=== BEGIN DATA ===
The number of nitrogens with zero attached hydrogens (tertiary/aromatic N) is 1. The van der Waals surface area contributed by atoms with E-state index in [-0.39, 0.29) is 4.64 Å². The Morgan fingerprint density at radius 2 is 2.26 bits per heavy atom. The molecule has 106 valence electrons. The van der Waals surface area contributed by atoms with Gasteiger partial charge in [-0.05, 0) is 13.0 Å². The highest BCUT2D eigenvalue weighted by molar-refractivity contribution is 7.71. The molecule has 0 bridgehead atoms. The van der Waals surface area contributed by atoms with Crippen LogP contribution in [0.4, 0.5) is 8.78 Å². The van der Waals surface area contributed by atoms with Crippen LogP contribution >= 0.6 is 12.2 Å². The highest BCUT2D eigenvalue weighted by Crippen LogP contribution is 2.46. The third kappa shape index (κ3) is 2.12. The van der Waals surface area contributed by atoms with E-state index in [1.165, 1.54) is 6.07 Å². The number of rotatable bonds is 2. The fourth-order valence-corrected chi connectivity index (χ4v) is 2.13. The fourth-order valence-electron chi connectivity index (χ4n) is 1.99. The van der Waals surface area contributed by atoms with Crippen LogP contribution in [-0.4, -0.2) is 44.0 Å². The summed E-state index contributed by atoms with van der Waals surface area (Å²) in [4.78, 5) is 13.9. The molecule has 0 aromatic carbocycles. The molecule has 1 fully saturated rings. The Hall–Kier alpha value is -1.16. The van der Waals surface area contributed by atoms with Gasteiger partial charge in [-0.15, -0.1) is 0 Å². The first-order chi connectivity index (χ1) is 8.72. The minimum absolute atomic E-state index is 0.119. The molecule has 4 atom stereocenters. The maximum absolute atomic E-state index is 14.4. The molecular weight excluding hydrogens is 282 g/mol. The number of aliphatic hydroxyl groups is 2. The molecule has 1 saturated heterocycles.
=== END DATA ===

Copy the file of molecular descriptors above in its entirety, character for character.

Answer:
The number of nitrogens with zero attached hydrogens (tertiary/aromatic N) is 1. The van der Waals surface area contributed by atoms with E-state index in [-0.39, 0.29) is 4.64 Å². The Morgan fingerprint density at radius 2 is 2.26 bits per heavy atom. The molecule has 106 valence electrons. The van der Waals surface area contributed by atoms with Gasteiger partial charge in [-0.05, 0) is 13.0 Å². The highest BCUT2D eigenvalue weighted by molar-refractivity contribution is 7.71. The molecule has 0 bridgehead atoms. The van der Waals surface area contributed by atoms with Crippen LogP contribution in [0.4, 0.5) is 8.78 Å². The van der Waals surface area contributed by atoms with Crippen LogP contribution >= 0.6 is 12.2 Å². The highest BCUT2D eigenvalue weighted by Crippen LogP contribution is 2.46. The third kappa shape index (κ3) is 2.12. The van der Waals surface area contributed by atoms with E-state index in [1.165, 1.54) is 6.07 Å². The number of rotatable bonds is 2. The fourth-order valence-corrected chi connectivity index (χ4v) is 2.13. The fourth-order valence-electron chi connectivity index (χ4n) is 1.99. The van der Waals surface area contributed by atoms with Crippen LogP contribution in [-0.4, -0.2) is 44.0 Å². The summed E-state index contributed by atoms with van der Waals surface area (Å²) in [4.78, 5) is 13.9. The molecule has 0 aromatic carbocycles. The molecule has 1 fully saturated rings. The Hall–Kier alpha value is -1.16. The van der Waals surface area contributed by atoms with Gasteiger partial charge in [-0.15, -0.1) is 0 Å². The first-order chi connectivity index (χ1) is 8.72. The minimum absolute atomic E-state index is 0.119. The molecule has 4 atom stereocenters. The maximum absolute atomic E-state index is 14.4. The molecular weight excluding hydrogens is 282 g/mol. The number of aliphatic hydroxyl groups is 2. The molecule has 1 saturated heterocycles.